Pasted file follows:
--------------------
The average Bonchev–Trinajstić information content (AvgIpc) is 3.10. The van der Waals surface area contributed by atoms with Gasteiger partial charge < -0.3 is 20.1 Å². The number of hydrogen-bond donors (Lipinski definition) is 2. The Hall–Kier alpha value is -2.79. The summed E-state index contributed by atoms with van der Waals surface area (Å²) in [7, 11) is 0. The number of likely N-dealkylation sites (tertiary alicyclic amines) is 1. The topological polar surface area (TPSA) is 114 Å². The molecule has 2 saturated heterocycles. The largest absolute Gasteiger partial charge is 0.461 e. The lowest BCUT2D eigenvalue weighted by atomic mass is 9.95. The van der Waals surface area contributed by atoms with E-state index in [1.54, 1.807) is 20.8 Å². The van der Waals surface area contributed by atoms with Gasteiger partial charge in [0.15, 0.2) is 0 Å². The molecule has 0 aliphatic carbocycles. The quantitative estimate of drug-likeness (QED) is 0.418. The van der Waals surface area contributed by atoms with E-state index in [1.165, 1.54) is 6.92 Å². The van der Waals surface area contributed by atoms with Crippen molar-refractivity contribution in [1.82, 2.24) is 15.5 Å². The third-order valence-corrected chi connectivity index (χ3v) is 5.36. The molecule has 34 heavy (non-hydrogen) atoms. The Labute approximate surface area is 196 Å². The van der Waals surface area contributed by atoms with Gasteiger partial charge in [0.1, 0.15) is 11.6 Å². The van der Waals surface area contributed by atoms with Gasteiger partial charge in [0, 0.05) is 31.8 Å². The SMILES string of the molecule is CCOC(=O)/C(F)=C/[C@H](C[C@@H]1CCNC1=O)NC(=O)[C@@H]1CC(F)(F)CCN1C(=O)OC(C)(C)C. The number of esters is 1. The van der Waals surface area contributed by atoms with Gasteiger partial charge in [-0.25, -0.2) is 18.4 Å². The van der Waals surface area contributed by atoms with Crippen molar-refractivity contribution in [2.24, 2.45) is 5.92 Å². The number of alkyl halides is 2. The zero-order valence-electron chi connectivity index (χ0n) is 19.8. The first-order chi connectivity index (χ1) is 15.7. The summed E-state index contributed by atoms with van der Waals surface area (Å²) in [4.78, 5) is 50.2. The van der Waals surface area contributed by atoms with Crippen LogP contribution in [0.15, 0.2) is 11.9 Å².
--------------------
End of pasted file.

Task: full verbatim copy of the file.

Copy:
The average Bonchev–Trinajstić information content (AvgIpc) is 3.10. The van der Waals surface area contributed by atoms with Gasteiger partial charge < -0.3 is 20.1 Å². The number of hydrogen-bond donors (Lipinski definition) is 2. The Hall–Kier alpha value is -2.79. The summed E-state index contributed by atoms with van der Waals surface area (Å²) in [7, 11) is 0. The number of likely N-dealkylation sites (tertiary alicyclic amines) is 1. The topological polar surface area (TPSA) is 114 Å². The molecule has 2 saturated heterocycles. The largest absolute Gasteiger partial charge is 0.461 e. The lowest BCUT2D eigenvalue weighted by atomic mass is 9.95. The van der Waals surface area contributed by atoms with E-state index in [1.54, 1.807) is 20.8 Å². The van der Waals surface area contributed by atoms with Gasteiger partial charge in [0.15, 0.2) is 0 Å². The molecule has 0 aliphatic carbocycles. The quantitative estimate of drug-likeness (QED) is 0.418. The van der Waals surface area contributed by atoms with E-state index in [1.165, 1.54) is 6.92 Å². The van der Waals surface area contributed by atoms with Crippen molar-refractivity contribution in [1.82, 2.24) is 15.5 Å². The third-order valence-corrected chi connectivity index (χ3v) is 5.36. The molecule has 34 heavy (non-hydrogen) atoms. The Labute approximate surface area is 196 Å². The van der Waals surface area contributed by atoms with Gasteiger partial charge in [0.1, 0.15) is 11.6 Å². The van der Waals surface area contributed by atoms with Gasteiger partial charge in [0, 0.05) is 31.8 Å². The SMILES string of the molecule is CCOC(=O)/C(F)=C/[C@H](C[C@@H]1CCNC1=O)NC(=O)[C@@H]1CC(F)(F)CCN1C(=O)OC(C)(C)C. The number of esters is 1. The van der Waals surface area contributed by atoms with Gasteiger partial charge in [-0.25, -0.2) is 18.4 Å². The van der Waals surface area contributed by atoms with Crippen molar-refractivity contribution in [2.24, 2.45) is 5.92 Å². The number of alkyl halides is 2. The zero-order valence-electron chi connectivity index (χ0n) is 19.8. The first-order chi connectivity index (χ1) is 15.7. The summed E-state index contributed by atoms with van der Waals surface area (Å²) in [4.78, 5) is 50.2. The van der Waals surface area contributed by atoms with Crippen LogP contribution in [0.15, 0.2) is 11.9 Å².